Second ICE Employee at Aurora Facility Tests Positive for COVID-19

A second ICE employee at the Aurora ICE facility has tested positive for COVID-19.EXPAND
A second ICE employee at the Aurora ICE facility has tested positive for COVID-19.
Kenzie Bruce
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A second Immigration and Customs Enforcement employee at the Aurora detention facility has tested positive for COVID-19, according to two sources at ICE.

The employee's last day of work was March 13; the employee started developing symptoms on March 15, say the sources, who requested anonymity. Local ICE officials did not return a request for comment.

The positive test result came back today, March 27, two days after another Aurora ICE employee, who apparently had not been in contact with detainees, received a positive test result. Both employees are with ICE Enforcement and Removal Operations.

The Aurora immigration court, which was closed on March 26 as "a precautionary measure," according to the Department of Justice, remains shuttered today.

The Denver immigration court's non-detained docket has been on pause since mid-March; a Denver immigration judge is currently at home in self-quarantine after exhibiting symptoms consistent with COVID-19.

And on March 12, ten detainees at the Aurora facility were exposed to an immigration attorney who may have had COVID-19. One of those detainees bonded out, while the nine others were quarantined together, separate from other detainees. They were supposed to be released from quarantine on March 26, according to a report from Congressman Jason Crow's office.

While employees at the Aurora facility, which had 687 detainees as of March 20, are testing positive, so far no detainees have tested positive for COVID-19, according to ICE officials. Across the country, ICE reports that just two detainees, both of whom are located in New Jersey, have so far tested positive.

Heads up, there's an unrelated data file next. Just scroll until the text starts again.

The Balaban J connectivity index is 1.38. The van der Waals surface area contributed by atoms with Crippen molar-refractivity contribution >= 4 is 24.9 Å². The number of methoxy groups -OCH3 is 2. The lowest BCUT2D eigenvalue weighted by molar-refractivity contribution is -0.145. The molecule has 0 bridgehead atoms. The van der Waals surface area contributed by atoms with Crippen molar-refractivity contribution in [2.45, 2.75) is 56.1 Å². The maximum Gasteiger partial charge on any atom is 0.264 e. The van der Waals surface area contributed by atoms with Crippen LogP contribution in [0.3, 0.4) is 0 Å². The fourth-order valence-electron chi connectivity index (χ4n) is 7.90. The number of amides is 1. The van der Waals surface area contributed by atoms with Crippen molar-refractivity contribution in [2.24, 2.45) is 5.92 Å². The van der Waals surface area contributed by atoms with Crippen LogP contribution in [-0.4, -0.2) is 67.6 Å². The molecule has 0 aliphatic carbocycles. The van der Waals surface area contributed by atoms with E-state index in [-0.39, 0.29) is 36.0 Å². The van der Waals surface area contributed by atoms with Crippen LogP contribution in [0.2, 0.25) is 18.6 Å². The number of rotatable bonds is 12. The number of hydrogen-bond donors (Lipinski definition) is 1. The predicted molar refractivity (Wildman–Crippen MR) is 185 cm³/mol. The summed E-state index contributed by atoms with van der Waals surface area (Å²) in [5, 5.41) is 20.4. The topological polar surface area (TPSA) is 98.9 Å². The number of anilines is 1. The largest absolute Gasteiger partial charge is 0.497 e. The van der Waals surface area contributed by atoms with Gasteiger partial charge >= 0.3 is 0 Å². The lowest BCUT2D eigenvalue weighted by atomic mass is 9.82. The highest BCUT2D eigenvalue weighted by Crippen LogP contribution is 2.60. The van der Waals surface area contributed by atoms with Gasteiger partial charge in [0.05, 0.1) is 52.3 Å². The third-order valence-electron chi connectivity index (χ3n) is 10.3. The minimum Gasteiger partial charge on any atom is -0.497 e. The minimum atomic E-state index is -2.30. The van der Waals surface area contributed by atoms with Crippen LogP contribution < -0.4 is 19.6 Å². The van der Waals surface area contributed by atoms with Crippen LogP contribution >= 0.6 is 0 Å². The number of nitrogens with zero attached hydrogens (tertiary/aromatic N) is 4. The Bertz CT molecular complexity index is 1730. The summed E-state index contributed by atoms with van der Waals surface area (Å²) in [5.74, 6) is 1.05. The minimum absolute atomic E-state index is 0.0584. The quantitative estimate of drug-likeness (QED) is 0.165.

But local immigration lawyers are growing increasingly concerned that ICE is not giving them the full picture about what's happening inside the facility in relation to COVID-19.

"We’ve never experienced stonewalling in the way that they are now. I can’t help but believe it’s all coming from higher-ups, and it’s completely out of their hands," Laura Lunn, an attorney who manages the Rocky Mountain Immigrant Advocacy Network's detention program, tells Westword.

Lunn and her staff have heard from clients in one of the Aurora facility's pods, which houses dozens of detainees, that it's under quarantine and that a handful of people within that pod are exhibiting COVID-19-like symptoms.

ICE has not answered questions regarding that pod; ICE has also declined to answer questions about testing, though the Tri-County Health Department confirms that tests are available for both detainees and staff at the facility.

ICE also declined to answer questions about whether the facility is paroling detainees at a higher rate than usual. On March 26, about a dozen women who'd been living in the same pod were released from the facility, according to Sarah Jackson, executive director of Casa de Paz, an organization that picks up detainees released from the facility. With COVID-19 spreading across the country, infectious-disease specialists are recommending that immigrant detention facilities release detainees who are older or immuno-compromised.

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